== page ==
As of Tuesday, March 31, 2015
GRANGEVILLE — After defending Idaho County from invaders for 31 years, Carl Crabtree is stepping down.
Crabtree finished his last day on Monday, March 30, as Idaho County Weed Management supervisor, a position he’s held since 1984 to cover control and eradication of noxious weeds within a region that is 85 percent publically owned and the same land mass as the state of Massachusetts.
People are the number one spreader of weeds, and Idaho County sits at the crossroads for that for travelers between Washington and Montana. “And we can grow every weed from desert weeds to tropical weeds,” he said due to the county’s differing elevations and rainfall amounts.
Yet, Idaho County has worked hard to keep ahead of the spread. Last year, for example, Crabtree noted that 2,500 different weed sites, which were treated for eradication, were gone through and 1,105 were found with no weeds; nearly 45 percent:
That’s a number others can’t do,” he said.
Noxious weeds can have significant economic and environmental impacts, from their overtaking and choking out of native plants to the effects on agriculture in crop yields and livestock health issues. Idaho has 65 different species of weeds designated noxious by state law. Nationwide, the financial impact from noxious weeks exceeds $7 billion annually.
“I’d like to think I leave behind a control program that is second to none in the state,” he said, one that has been recognized for its programs and cooperative efforts both within Idaho as well as nationwide.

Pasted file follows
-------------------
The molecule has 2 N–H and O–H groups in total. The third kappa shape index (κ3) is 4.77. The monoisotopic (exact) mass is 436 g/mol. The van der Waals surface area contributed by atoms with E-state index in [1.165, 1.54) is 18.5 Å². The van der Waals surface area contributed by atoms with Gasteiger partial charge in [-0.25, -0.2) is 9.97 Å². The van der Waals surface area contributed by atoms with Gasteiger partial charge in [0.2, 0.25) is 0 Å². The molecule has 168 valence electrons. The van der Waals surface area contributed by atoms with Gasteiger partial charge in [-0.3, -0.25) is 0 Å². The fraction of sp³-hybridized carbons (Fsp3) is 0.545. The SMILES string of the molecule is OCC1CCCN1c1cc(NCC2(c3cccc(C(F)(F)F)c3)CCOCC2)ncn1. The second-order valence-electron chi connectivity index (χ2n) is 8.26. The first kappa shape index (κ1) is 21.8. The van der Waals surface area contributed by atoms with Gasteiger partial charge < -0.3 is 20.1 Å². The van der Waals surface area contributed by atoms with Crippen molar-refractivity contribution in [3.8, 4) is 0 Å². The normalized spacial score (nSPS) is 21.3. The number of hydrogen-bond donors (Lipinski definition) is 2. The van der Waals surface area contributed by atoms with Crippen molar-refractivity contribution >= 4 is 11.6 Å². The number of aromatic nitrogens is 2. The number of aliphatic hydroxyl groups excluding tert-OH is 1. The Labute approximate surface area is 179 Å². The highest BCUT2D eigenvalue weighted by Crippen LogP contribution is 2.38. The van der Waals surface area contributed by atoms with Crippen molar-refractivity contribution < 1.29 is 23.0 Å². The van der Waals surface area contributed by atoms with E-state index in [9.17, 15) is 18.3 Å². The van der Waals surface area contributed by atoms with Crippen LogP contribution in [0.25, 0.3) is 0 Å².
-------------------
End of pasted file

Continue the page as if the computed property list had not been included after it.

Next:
“And I’m proud of that,” he said.
Crabtree is quick to point out this program is a success because of the partnerships it has formed and fostered with private landowners, public agencies and other governmental jurisdictions.
Among the programs notable successes was formation of three weed management areas (WMA) within the county, starting with the Salmon River WMA in 1994. This was the first program in the state to utilize the current model of integrated weed management that uses a combination of methods – including chemical, biological and physical – to provide invasive species control for each situation.
Since, this has become the template for the State of Idaho; those looking to qualify for project grants are required to belong to a WMA, Crabtree said.
Overall, local and regional success in the program, he said, came as a result of “being able to partner with people and do it as a group, because it’s a cooperative effort. That’s the difference between our program and everyone else’s.”
Crabtree has served as president of the Idaho Weed Supervisor’s Association, Idaho Weed Control Association and the Idaho Weed Coordinating Committee, the last of which he organized. He served in a leadership role when Idaho was developing and implementing a state strategic plan for managing noxious weeds, and raised awareness on weed management at national meetings.
But not all of his 31 years was solely as weed supervisor. Crabtree noted the first 17 years of his job was also spent as head of the Idaho County 4-H program. Helping to build this program he noted as another achievement during his county service, conducted in cooperation with Mary Schmidt (now employed with The Spirit Center at the Monastery of St. Gertrude in Cottonwood) and Susie Heckman who has been the program manager for the last 14 years.
As for Crabtree’s replacement, applications are currently being reviewed by the Idaho County Commissioners.
While his public service work has come to a close, Crabtree said he has no intent on retiring, but will be focusing his efforts on Spade Limousin Ranch, a cattle operation near Grangeville owned by him and his wife, Carolyn.
“The biggest adjustment in all this will be for her,” he smiled.